Lecture 11

  • Created by: Katherine
  • Created on: 09-02-16 15:30
What are chromosomes made of?
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What is chromatin made of?
Protein and DNA
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What is chromatin?
It is an intricate form of packaging for DNA
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In order for transcription and replication to occur in a cell DNA must be what?
Packed in an organized manner to be accessible
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The organisation of DNA in the cell involves association with...
specific proteins (histones) and the formation of chromatin.
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Which is more complex, Eukaryotic chromatin or Prokaryotic?
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Each human chromosome contains a single linear ...
DNA helix
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Heterochromatin is...
highly condensed during interphase, it is not actively transcribed.
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Euchromatin is...
less condensed during interphase, able to be transcribed
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Where does packing being?
With the nucleosome - the basic unit of chromatin.
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What are histones?
Proteins with positively charged amino acids that bind to the negatively charged DNA. They play a key role in chromatin structure.
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During interphase, what form are most of the chromosomes in?
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What does Euchromatin look like?
Looped domains of the 30nm chromatin fibre.
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During meiosis and mitosis, what happens to the chromatin?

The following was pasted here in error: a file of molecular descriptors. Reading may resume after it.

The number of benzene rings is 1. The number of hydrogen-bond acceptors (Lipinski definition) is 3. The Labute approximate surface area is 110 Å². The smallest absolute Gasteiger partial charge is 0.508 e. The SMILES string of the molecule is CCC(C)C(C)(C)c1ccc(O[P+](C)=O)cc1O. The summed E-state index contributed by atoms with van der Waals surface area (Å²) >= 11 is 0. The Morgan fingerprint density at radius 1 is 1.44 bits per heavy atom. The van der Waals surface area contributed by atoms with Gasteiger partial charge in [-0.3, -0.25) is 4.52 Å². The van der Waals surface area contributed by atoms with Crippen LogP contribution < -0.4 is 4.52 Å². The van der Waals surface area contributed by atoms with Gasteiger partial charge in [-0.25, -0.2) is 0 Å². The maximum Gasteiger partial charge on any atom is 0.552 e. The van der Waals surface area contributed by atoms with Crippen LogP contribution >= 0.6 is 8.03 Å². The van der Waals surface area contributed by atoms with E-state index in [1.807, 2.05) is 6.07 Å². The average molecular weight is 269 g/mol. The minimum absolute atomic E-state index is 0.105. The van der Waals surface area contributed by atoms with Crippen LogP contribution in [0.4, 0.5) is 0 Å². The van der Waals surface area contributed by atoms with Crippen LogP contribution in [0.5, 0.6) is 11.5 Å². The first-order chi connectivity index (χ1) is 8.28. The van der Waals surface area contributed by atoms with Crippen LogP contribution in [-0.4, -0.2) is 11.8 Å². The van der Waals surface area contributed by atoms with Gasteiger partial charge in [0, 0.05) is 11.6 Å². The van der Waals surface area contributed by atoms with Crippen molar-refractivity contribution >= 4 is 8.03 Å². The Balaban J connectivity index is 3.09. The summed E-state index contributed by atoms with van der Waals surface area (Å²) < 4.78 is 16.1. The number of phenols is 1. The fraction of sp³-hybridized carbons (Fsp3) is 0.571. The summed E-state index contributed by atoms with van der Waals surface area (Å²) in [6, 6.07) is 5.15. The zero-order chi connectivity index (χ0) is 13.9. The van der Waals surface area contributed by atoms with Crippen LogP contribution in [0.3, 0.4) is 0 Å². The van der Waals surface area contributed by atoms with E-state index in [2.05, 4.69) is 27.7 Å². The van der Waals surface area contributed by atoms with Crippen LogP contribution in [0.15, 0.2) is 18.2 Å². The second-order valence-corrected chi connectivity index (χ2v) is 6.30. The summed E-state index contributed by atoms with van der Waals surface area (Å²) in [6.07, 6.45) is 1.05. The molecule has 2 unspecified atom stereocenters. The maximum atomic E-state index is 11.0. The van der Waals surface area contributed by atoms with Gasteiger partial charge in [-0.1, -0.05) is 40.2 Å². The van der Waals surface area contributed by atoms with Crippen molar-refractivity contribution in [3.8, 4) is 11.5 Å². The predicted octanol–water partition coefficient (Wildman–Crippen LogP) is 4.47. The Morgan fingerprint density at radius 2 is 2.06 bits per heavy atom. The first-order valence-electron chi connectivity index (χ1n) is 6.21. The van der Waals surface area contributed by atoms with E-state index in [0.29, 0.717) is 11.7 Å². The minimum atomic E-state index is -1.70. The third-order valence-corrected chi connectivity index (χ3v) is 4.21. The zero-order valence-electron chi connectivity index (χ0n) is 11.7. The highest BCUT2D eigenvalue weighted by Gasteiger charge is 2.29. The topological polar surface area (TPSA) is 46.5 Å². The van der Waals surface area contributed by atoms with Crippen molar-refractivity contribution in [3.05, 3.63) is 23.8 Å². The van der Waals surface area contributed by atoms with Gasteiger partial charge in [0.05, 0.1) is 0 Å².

It folds further (condenses)
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The highly condensed chromatin also occurs during interphase in some regions of the chromosome. What is this called?
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Which of Euchromatin and Heterochromatin is looser?
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Can Heterochromatin be transcribed?
It is too tightly packed (supercoiled)
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In both eukaroytes and prokaryotes, are genes always on?
No, they are continually be turned on and off in response to signals from their internal and external environments.
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In multicellular eukaryotes, cellular differentiation occurs. What is this?
Long term control of gene expression
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How many different cell types are in the human body?
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How much does a cell express of its 30,000 genes at any given time?
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When can regulation of gene expression occur?
At any step from gene to protein
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How else can gene expression be adjusted?
By chemical modification of chromatin
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What are the two types of chemical modification of chromatin?
DNA methylation and Histone acetlyation
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What is DNA methylation?
It is when methyl groups are attached to DNA bases.
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What does attaching methyl groups to the DNA bases do?
It triggers the formation of a compact chromatin structure
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Is DNA methylation associated with active or inactive DNA?
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What does DNA methylation account for?
Genomic imprinting in mammals
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What is Histone acetylation associated with?
Gene activation
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What is Histone acetylation?